At that time, you would query the main WHOIS database to conduct a WHOIS lookup. Then, in 1993, General Atomics, Network Solutions Inc., and AT&T created InterNIC. Some WHOIS servers enabled a serious security flaw by default while yet allowing users to do WHOIS wildcard searches. These days, we refer to the security flaw as domain enumeration or reverse domain lookup.
Models for Whois Lookup Data
Contrary to popular belief, WHOIS data is not kept in a single location. On the WHOIS servers, WHOIS records are kept in one of two ways:
WHOIS Thin Model: This kind of Whois Api model responds with the registrar’s name, the date the domain was registered, and the name servers that were employed.
In the thin model, in addition to basic information, the WHOIS server retains the name of another WHOIS server that holds the whole Registrar data (as in the case of the.com TLD). A second query to the server would be required to access all the data.
WHOIS Thick Model: The thick WHOIS model expands the information by including information about the registrar as well as technical and administrative details.
Because it’s the quicker approach and only asks for one query, a WHOIS lookup typically displays all the details about the domain name owner (thick model).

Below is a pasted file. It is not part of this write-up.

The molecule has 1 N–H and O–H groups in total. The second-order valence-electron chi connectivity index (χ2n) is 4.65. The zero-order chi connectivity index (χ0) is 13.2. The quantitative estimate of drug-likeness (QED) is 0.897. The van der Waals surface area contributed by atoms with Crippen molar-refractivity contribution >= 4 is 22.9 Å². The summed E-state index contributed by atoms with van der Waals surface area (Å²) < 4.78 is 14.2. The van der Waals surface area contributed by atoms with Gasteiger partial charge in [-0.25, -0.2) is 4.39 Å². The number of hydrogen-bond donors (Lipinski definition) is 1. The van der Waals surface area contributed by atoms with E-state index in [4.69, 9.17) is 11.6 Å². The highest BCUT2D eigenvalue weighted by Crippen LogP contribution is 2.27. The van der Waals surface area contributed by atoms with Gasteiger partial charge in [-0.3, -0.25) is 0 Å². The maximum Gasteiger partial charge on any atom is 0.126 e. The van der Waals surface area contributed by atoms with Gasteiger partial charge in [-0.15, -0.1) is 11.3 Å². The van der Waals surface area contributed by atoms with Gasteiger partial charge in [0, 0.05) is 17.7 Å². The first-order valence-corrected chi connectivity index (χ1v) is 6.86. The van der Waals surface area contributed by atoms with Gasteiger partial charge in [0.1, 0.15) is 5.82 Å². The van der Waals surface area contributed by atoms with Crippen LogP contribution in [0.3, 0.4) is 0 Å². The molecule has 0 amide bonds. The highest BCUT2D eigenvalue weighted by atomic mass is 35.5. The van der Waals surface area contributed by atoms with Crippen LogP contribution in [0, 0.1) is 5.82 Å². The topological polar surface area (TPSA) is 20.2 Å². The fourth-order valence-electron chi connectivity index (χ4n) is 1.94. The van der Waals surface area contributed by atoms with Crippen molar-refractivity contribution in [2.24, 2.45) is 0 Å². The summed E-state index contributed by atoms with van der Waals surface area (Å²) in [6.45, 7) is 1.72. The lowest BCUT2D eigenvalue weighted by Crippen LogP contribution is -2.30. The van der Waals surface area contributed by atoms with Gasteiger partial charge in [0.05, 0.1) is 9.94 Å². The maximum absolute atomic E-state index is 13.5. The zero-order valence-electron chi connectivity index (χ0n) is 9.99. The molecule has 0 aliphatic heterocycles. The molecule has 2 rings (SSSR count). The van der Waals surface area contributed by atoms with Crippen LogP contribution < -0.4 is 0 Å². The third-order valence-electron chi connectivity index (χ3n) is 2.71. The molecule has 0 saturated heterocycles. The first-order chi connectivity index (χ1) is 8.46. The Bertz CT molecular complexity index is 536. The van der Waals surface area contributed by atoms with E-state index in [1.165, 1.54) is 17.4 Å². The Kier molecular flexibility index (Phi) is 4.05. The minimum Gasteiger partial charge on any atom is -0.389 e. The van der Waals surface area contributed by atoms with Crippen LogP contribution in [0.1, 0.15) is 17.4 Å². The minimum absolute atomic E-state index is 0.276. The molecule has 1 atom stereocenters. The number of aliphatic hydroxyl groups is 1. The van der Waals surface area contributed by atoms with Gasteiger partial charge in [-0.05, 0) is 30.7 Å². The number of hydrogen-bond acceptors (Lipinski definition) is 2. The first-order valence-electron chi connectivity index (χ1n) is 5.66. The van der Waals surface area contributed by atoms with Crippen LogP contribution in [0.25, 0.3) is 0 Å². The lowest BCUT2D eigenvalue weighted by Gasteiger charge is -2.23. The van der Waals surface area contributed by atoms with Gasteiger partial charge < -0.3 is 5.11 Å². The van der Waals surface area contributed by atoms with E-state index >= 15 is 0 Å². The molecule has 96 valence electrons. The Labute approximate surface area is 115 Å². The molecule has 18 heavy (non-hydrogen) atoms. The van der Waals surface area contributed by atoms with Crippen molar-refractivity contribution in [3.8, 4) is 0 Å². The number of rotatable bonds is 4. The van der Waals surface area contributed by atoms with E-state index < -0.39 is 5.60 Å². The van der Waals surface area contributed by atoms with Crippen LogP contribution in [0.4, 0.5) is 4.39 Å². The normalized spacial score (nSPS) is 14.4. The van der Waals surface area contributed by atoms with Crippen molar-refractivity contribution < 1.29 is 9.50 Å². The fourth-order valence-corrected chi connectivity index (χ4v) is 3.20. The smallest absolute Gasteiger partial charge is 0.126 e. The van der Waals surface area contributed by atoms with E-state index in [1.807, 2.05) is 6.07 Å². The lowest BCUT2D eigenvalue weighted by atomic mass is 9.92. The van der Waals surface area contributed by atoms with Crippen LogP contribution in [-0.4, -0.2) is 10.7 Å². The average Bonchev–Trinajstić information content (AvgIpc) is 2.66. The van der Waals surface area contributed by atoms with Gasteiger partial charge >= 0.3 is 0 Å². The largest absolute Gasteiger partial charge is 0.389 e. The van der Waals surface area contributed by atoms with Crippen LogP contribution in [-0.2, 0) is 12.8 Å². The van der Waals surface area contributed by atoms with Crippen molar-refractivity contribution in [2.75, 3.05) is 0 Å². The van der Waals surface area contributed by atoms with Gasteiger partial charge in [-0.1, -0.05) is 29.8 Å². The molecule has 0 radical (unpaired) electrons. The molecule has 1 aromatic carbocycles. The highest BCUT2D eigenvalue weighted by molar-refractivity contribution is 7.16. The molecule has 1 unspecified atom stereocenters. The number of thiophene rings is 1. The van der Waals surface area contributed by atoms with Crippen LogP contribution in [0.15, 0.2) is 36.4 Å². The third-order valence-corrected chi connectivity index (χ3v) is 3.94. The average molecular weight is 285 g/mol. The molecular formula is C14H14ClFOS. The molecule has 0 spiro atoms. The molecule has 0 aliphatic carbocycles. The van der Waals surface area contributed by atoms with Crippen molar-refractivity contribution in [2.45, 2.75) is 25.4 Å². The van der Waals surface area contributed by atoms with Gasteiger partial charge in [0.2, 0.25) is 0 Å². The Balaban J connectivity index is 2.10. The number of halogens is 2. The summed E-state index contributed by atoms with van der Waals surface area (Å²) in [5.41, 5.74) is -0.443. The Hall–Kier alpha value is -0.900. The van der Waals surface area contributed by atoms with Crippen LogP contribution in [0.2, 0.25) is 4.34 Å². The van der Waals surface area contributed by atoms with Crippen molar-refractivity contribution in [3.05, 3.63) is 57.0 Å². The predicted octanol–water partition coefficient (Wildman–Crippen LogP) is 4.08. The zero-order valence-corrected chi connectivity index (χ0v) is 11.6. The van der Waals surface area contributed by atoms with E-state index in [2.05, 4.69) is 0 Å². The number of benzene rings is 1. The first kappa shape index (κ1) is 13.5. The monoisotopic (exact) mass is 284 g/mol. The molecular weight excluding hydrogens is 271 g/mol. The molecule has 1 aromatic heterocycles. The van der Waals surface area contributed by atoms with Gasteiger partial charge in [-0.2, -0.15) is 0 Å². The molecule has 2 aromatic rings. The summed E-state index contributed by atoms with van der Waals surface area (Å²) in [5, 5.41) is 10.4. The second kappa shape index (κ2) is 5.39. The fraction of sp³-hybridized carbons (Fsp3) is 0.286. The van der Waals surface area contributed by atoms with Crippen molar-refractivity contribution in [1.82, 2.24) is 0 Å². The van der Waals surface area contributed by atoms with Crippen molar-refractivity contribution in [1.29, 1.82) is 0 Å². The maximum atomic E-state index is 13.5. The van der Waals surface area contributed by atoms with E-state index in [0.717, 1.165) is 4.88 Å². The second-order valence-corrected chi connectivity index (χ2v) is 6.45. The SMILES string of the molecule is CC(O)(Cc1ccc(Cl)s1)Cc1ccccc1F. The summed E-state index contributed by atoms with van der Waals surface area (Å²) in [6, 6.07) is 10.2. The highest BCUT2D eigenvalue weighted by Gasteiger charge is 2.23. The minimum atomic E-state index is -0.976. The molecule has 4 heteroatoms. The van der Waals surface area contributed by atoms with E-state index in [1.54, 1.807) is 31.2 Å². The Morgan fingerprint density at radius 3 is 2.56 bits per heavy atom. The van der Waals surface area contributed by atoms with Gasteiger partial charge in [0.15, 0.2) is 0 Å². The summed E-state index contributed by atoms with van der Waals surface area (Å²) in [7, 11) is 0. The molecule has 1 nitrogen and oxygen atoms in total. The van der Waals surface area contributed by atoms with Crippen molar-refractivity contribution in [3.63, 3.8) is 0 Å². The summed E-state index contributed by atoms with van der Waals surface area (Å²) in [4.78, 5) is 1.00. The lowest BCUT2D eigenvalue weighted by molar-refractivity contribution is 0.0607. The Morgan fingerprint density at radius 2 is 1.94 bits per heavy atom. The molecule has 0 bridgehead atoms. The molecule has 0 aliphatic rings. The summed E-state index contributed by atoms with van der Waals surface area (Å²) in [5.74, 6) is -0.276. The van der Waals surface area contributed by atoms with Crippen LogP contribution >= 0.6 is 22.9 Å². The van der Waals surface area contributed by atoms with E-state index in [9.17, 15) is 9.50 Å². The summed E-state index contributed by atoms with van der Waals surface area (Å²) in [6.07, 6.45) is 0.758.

The Functions of the WHOIS Search
As we have already seen, the Whois Api model was nothing more than a user directory during the ARPANET era. However, as the years went by, WHOIS data grew much more personal, including complete contact information. Making it one of the most valuable data sets for doing data reconnaissance and intelligence gathering operations.
The WHOIS lookup’s primary objective and functions have changed with time, and it is now used for a variety of purposes, such as:
1. Tracking down spamming, phishing, and domain cracking activities.
2. To assist in investigations by the federal government into websites that spread abusive content. Such as xenophobia, child abuse, child pornography. The sale of illegal narcotics, hatred, violence, racial and socioeconomic prejudice, etc.
3. Providing the information required to make the Internet as secure and open as possible to ISPs, network operators, security organizations. And governmental law enforcement organizations
4. Assisting trademark enforcement organizations with their investigations into unauthorized use of registered company names or products via domain names. Or unauthorized trademark promotion.
5. Preventing online fraud by assisting consumers in spotting phishing attacks on banks and other login-based web interfaces in general.
The Sum Up
Using the ‘whois’ command from your terminal is one of the most common ways to conduct a WHOIS lookup. You can execute a WHOIS query against the database servers on the majority of Unix and Linux operating systems, thanks to the WHOIS client. In some cases, WHOIS lookups from the terminal won’t function for certain TLDs. In this instance, you’ll need to contact the registrar directly and request the necessary WHOIS information.